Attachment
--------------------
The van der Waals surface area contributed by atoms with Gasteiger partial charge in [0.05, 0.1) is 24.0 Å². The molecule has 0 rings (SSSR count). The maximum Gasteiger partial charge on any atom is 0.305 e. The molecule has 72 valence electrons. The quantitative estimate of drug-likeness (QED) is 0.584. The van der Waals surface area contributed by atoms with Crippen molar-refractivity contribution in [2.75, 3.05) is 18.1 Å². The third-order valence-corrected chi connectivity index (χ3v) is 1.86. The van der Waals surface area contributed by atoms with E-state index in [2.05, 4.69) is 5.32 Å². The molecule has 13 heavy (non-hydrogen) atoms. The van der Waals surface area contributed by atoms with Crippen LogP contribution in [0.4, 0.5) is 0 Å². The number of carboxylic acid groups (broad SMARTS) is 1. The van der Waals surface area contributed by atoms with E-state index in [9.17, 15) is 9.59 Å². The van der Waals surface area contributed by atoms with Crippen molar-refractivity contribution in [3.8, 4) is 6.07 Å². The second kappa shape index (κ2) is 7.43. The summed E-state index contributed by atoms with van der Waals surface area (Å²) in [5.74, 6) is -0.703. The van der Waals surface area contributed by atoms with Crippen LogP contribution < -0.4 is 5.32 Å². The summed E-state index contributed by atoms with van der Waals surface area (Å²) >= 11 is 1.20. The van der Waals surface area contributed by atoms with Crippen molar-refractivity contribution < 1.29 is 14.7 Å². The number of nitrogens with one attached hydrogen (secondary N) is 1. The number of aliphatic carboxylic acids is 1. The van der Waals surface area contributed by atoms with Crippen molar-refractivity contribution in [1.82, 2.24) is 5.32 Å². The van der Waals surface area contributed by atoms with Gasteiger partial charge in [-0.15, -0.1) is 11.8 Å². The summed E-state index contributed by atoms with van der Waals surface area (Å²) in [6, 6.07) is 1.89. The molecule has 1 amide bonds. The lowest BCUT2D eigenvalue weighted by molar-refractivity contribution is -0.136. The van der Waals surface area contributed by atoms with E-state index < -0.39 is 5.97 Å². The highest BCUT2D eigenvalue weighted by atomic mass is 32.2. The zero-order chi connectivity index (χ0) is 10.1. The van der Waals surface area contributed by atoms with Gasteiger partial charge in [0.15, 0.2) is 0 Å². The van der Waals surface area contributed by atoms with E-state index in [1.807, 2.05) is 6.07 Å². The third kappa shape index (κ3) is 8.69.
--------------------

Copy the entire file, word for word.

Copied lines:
The van der Waals surface area contributed by atoms with Gasteiger partial charge in [0.05, 0.1) is 24.0 Å². The molecule has 0 rings (SSSR count). The maximum Gasteiger partial charge on any atom is 0.305 e. The molecule has 72 valence electrons. The quantitative estimate of drug-likeness (QED) is 0.584. The van der Waals surface area contributed by atoms with Crippen molar-refractivity contribution in [2.75, 3.05) is 18.1 Å². The third-order valence-corrected chi connectivity index (χ3v) is 1.86. The van der Waals surface area contributed by atoms with E-state index in [2.05, 4.69) is 5.32 Å². The molecule has 13 heavy (non-hydrogen) atoms. The van der Waals surface area contributed by atoms with Crippen LogP contribution in [0.4, 0.5) is 0 Å². The number of carboxylic acid groups (broad SMARTS) is 1. The van der Waals surface area contributed by atoms with E-state index in [9.17, 15) is 9.59 Å². The van der Waals surface area contributed by atoms with Crippen molar-refractivity contribution in [3.8, 4) is 6.07 Å². The second kappa shape index (κ2) is 7.43. The summed E-state index contributed by atoms with van der Waals surface area (Å²) in [5.74, 6) is -0.703. The van der Waals surface area contributed by atoms with Crippen LogP contribution < -0.4 is 5.32 Å². The summed E-state index contributed by atoms with van der Waals surface area (Å²) >= 11 is 1.20. The van der Waals surface area contributed by atoms with Crippen molar-refractivity contribution < 1.29 is 14.7 Å². The number of nitrogens with one attached hydrogen (secondary N) is 1. The number of aliphatic carboxylic acids is 1. The van der Waals surface area contributed by atoms with Crippen molar-refractivity contribution in [1.82, 2.24) is 5.32 Å². The van der Waals surface area contributed by atoms with Gasteiger partial charge in [-0.15, -0.1) is 11.8 Å². The summed E-state index contributed by atoms with van der Waals surface area (Å²) in [6, 6.07) is 1.89. The molecule has 1 amide bonds. The lowest BCUT2D eigenvalue weighted by molar-refractivity contribution is -0.136. The van der Waals surface area contributed by atoms with E-state index < -0.39 is 5.97 Å². The highest BCUT2D eigenvalue weighted by atomic mass is 32.2. The zero-order chi connectivity index (χ0) is 10.1. The van der Waals surface area contributed by atoms with Gasteiger partial charge in [0.15, 0.2) is 0 Å². The van der Waals surface area contributed by atoms with E-state index in [1.807, 2.05) is 6.07 Å². The third kappa shape index (κ3) is 8.69.